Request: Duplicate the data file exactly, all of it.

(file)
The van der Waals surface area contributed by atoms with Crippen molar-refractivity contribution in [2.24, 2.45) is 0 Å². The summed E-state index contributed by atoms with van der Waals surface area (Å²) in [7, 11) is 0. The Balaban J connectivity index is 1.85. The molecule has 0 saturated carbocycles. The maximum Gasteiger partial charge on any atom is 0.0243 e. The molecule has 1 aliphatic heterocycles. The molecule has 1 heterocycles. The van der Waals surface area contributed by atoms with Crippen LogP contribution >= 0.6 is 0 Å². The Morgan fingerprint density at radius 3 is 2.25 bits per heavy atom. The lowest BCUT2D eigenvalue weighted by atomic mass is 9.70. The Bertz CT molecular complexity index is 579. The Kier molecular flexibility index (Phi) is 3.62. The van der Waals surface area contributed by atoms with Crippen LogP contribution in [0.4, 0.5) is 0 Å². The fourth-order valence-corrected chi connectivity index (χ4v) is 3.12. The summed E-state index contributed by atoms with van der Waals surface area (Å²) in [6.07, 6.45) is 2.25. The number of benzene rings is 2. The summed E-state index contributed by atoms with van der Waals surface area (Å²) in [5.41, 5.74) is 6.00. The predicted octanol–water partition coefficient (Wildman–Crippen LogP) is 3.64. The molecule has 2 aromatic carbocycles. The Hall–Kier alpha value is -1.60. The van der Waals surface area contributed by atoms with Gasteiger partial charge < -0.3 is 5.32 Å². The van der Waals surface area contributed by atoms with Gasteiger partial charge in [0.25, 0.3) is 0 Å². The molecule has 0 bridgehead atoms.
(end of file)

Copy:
The van der Waals surface area contributed by atoms with Crippen molar-refractivity contribution in [2.24, 2.45) is 0 Å². The summed E-state index contributed by atoms with van der Waals surface area (Å²) in [7, 11) is 0. The Balaban J connectivity index is 1.85. The molecule has 0 saturated carbocycles. The maximum Gasteiger partial charge on any atom is 0.0243 e. The molecule has 1 aliphatic heterocycles. The molecule has 1 heterocycles. The van der Waals surface area contributed by atoms with Crippen LogP contribution >= 0.6 is 0 Å². The Morgan fingerprint density at radius 3 is 2.25 bits per heavy atom. The lowest BCUT2D eigenvalue weighted by atomic mass is 9.70. The Bertz CT molecular complexity index is 579. The Kier molecular flexibility index (Phi) is 3.62. The van der Waals surface area contributed by atoms with Crippen LogP contribution in [0.4, 0.5) is 0 Å². The fourth-order valence-corrected chi connectivity index (χ4v) is 3.12. The summed E-state index contributed by atoms with van der Waals surface area (Å²) in [6.07, 6.45) is 2.25. The number of benzene rings is 2. The summed E-state index contributed by atoms with van der Waals surface area (Å²) in [5.41, 5.74) is 6.00. The predicted octanol–water partition coefficient (Wildman–Crippen LogP) is 3.64. The molecule has 2 aromatic carbocycles. The Hall–Kier alpha value is -1.60. The van der Waals surface area contributed by atoms with Gasteiger partial charge < -0.3 is 5.32 Å². The van der Waals surface area contributed by atoms with Gasteiger partial charge in [0.25, 0.3) is 0 Å². The molecule has 0 bridgehead atoms.